Updated: Salazar Pick For Interior Secretary Labeled a Failure
The pick of U.S. Senator Ken Salazar as the next Interior secretary is being labeled a failure by the Center for Biological Diversity. But the folks at The Wilderness Society say it's a great choice.
In a blistering reaction to word of that nomination, the executive director of the Center for Biological Diversity calls Mr. Salazar the wrong choice to lead the massive department back to respectability.
As the overseer of the National Park Service, the Bureau of Land Management, the Mineral Management Services, the U.S. Fish and Wildlife Service, and the Endangered Species Act, the Secretary of the Interior is most important position in the protection of America's lands, waters, and endangered species, says Kieran Suckling.
The Department of the Interior, he notes, has been rocked by scandals during the Bush administration, most revolving around corrupt bureaucrats overturning and squelching agency scientists as they attempted to protect endangered species and natural resources from exploitation by developers, loggers, and oil and gas development.
As recently as Monday, the Interior Department Inspector General issued another in a string of reports finding that top Department officials systematically violated laws and regulations in order to avoid or eliminate environmental protections.
"The Department of the Interior desperately needs a strong, forward looking, reform-minded secretary," said Mr. Suckling. "Unfortunately, Ken Salazar is not that man. He endorsed George Bush's selection of Gale Norton as Secretary of Interior, the very woman who initiated and encouraged the scandals that have rocked the Department of Interior. Virtually all of the misdeeds described in yesterday's Inspector General expose occurred during the tenure of the person Ken Salazar advocated for the position he is now seeking."
Mr. Suckling does note that the senator "has promoted some good environmental actions and fought against off-road vehicle abuse." But yet, "his overall record is decidedly mixed, and is especially weak in the arenas most important to the next Secretary of the Interior: protecting scientific integrity, combating global warming, reforming energy development and protecting endangered species."
Among Sen. Salazar's record that Mr. Suckling cited as disappointing were the senator's vote against increased fuel efficiency standards for the U.S. automobile fleet; vote to allow offshore oil drilling along Florida's coast; vote to allow the Army Corps of Engineers to ignore global warming impacts in their water development projects; vote against the repeal of tax breaks for Exxon-Mobil; vote to support subsidies to ranchers and other users of public forest and range lands; a threat to sue the U.S. Fish and Wildlife Service when its scientists determined the black-tailed prairie dog may be endangered, and; opposition to increased protection for endangered species and the environment in the Farm Bill.
"(President-elect) Obama’s choices for Secretary of Energy and his Climate Change Czar indicate a determined willingness to take on global warming," added Mr. Suckling. "That team will be weakened by the addition of Ken Salazar, who has fought against federal action on global warming, against higher fuel efficiency standards, and for increased oil drilling and oil subsidies."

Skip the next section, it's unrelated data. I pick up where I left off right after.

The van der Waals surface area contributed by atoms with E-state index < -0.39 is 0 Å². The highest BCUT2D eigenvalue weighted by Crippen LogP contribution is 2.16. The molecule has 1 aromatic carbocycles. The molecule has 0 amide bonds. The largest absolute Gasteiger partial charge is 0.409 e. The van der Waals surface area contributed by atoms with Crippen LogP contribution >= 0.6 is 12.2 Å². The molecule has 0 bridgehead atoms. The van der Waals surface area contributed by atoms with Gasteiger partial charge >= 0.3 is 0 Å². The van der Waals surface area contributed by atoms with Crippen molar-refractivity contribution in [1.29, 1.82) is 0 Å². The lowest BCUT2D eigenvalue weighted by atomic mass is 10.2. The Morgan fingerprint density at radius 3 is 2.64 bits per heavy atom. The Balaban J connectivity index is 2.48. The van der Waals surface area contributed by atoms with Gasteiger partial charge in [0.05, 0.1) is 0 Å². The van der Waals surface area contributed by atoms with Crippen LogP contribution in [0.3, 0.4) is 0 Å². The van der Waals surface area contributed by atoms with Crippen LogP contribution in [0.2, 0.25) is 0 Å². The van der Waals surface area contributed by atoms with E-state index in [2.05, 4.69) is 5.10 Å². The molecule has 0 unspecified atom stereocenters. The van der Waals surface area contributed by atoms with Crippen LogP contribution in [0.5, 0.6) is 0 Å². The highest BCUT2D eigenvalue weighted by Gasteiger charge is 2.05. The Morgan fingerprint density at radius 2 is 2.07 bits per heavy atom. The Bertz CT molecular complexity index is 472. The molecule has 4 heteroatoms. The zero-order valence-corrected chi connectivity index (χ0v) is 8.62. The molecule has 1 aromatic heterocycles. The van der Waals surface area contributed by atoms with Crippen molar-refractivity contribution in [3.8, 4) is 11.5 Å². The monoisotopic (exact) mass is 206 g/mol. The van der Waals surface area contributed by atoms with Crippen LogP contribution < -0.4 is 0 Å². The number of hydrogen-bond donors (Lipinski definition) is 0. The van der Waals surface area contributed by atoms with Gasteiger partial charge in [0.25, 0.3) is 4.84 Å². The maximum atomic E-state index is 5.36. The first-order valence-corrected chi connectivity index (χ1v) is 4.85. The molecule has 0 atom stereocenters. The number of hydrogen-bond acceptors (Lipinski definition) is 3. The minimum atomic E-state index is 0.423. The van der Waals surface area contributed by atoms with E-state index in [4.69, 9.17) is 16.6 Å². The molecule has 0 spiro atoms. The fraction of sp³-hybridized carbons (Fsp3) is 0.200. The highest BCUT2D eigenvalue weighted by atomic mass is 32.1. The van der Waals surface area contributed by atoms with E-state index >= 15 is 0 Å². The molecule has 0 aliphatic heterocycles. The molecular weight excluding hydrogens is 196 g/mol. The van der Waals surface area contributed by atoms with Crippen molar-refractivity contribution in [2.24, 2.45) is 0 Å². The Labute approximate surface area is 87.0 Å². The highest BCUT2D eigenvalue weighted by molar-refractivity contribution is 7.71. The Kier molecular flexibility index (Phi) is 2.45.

In addition to his misstep on Ms. Norton, Mr. Suckling notes that Sen. Salazar endorsed the elevation of William Myers III to the federal bench. Mr. Myers was a former Interior Department Solicitor and lobbyist for the ranching industry. Senator Patrick Leahy, D-Vt., called him ''the most anti-environmental candidate for the bench I have seen in 37 years in the Senate."
Bizarrely, says Mr. Suckling, Sen. Salazar praised Mr. Myers' "outstanding legal reasoning" regarding endangered species, Indian affairs, federal lands and water, timber, and fish and wildlife issues. The American Bar Association rated Meyers as "not qualified."
"One of the most important jobs of the Secretary of the Interior is to help pick dozens of critically important political appointees to oversee America's conservation system,” Suckling said. “His past misjudgments of Norton, Meyers and Gonzales give us little confidence he will choose wisely in the future."
The Center for Biological Diversity is a national nonprofit conservation organization with 200,000 members and online activists dedicated to the protection of endangered species and wild places.
But over at The Wilderness Society, President Bill Meadows is applauding Sen. Salazar's selection, much as the National Parks Conservation Association did the other day.
"Senator Salazar is an excellent choice to lead the Department of the Interior at a critical time when the West faces extraordinarily complex energy, conservation, and development challenges. He has a lifelong understanding and involvement in the West’s public lands issues and, as Senator, has demonstrated time and again that protecting Colorado’s natural features is a priority for him," said Mr. Meadows. "He understands the need to defend the West’s land, water, wildlife, and communities while appropriately exploring for oil and gas and other extractive resources.
"We at The Wilderness Society have always been impressed by the openness with which Senator Salazar conducts his responsibilities as senator on public lands issues. Because he has been a leader in negotiations on several Colorado wilderness bills that are poised to be passed by Congress, including Dominguez Canyon and Rocky Mountain National Park, we are confident that, in his new role, he will continue his work to protect the West’s most beautiful and ecologically significant landscapes."